The UCSB Music Department will open its fall season Sunday with a free carillon concert by Margo Halsted. The 4 p.m. concert will celebrate the 40th anniversary of the dedication of the UCSB Storke Tower Carillon.

Margo Halsted will celebrate 40 years of the UCSB Carillon with a free Sunday concert.

Margo Halsted will celebrate 40 years of the UCSB Carillon with a free Sunday concert.

Next year, it will be 500 years since carillons, which the Germans call a “Glockenspiel,” first came among us. A carillon is a musical instrument — the largest musical instrument, in fact — sounding in bells. It is played by striking a keyboard called a “baton” with the fists and by pressing the keys of a pedal keyboard with the feet. The keys mechanically activate levers and wires that connect to metal clappers that strike the bells, allowing the performer to vary the intensity of the note according to the force applied to the key. For the UCSB Carillon, Petit & Fritzen Bell Foundry in the Netherlands cast the 61 bells, which range in weight from 13 pounds to more than two tons. The number of bells qualifies the UCSB carillon as a “four-octave,” or “concert” carillon — perhaps, at 61 pounds, it might even be a “five-octave” or “concert-plus.”

The Carillon and Tower, Plaza and Student Publications Building are all the gift and the legacy of Thomas Storke (1876-1971), editor and publisher of the Santa Barbara News-Press, a senator, UC regent, rancher, citrus fruit grower, and postmaster of Santa Barbara from 1914 to 1921. Storke was born in Santa Barbara and spent almost his entire life here. His impact on the whole South Coast was immense. The Santa Barbara Airport and UCSB are what — and where — they are in large measure because of Storke. The concert is also, of course, in celebration of Storke’s generosity.

Halsted’s program will consist of the pieces played by professor Ennis Fruhauf at the carillon dedication on Sept. 28, 1969, to wit: the “University of California Hymn” (St. Anne, pub. 1708), by William Croft (arr. Fruhauf); a “Sonata for a Musical Clock” by George Frideric Handel; a “Gavotte (and Double)” from the De Gruytters Carillon Book (1746) by Willem De Fesch (1687-1761); the “Preludio Cou Cou for Carillon” by Flemish composer Matthias van den Gheyn (1721-1785); “Five Short Pieces for Carillon” (1962) by the contemporary Dutch organist Leen ‘t Hart; and the “Allegro Moderato for Carillon” (1968) by Percival Price.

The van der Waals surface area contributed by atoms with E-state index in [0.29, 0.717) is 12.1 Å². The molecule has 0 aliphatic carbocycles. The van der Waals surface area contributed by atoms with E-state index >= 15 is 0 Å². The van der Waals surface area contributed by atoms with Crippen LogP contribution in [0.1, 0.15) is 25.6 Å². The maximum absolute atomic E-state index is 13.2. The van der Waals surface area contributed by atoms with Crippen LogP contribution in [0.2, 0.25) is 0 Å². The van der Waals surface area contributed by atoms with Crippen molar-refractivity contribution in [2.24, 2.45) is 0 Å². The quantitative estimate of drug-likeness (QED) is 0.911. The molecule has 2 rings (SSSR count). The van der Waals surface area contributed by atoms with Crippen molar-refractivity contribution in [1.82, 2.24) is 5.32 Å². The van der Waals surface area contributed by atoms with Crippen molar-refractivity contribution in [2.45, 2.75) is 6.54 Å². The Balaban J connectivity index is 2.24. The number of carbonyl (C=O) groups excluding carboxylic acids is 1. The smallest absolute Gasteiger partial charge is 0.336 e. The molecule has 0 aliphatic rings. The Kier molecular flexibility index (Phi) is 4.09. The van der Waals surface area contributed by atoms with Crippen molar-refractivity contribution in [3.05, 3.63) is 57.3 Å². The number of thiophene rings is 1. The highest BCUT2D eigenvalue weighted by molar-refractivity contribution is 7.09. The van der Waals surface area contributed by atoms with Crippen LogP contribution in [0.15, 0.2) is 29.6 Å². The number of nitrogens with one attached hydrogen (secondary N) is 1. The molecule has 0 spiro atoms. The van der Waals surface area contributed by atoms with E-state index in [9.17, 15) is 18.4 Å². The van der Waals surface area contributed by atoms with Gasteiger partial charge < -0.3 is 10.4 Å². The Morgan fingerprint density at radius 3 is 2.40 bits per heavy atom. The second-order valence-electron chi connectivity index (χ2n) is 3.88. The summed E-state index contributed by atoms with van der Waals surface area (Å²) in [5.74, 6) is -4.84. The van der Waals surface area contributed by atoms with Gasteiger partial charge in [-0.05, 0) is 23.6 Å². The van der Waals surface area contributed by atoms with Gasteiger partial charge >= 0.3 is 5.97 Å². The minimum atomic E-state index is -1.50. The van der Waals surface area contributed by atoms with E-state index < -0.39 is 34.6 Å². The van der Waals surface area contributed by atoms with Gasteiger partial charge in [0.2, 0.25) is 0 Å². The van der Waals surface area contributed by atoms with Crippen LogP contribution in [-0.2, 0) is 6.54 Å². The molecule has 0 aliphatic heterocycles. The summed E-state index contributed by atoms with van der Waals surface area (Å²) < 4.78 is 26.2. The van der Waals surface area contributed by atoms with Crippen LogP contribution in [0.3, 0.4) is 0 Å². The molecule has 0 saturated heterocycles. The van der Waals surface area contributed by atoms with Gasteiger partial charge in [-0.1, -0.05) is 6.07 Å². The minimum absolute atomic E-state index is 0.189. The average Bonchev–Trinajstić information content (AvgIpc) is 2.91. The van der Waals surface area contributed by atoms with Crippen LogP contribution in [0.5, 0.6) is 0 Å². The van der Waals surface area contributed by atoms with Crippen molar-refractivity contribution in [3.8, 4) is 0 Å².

Halsted has added two pieces to the original program: “Reflections on Let There Be Light for Carillon” (1994) by Fruhauf, and the premiere performance of “Fantasy for Carillon” (2009) of our own Emma Lou Diemer, specially commissioned for this 40th anniversary celebration. (Listeners will have the opportunity to greet the performer and composers at the north side of the tower following the recital.)

Because carillon-playing requires a good deal of physical dexterity, involving all the limbs in vigorous motion, there is a visual aspect to the performance. So, UCSB will have a video feed from the playing room to a screen on the north side of the tower. Concert-goers are invited to see how the instrument is played, before finding “a good listening spot away from the bottom of the tower.”

Click here for more information about the UCSB Music Department, or call 805.893.7001.

— Gerald Carpenter covers the arts as a Noozhawk contributor. He can be reached at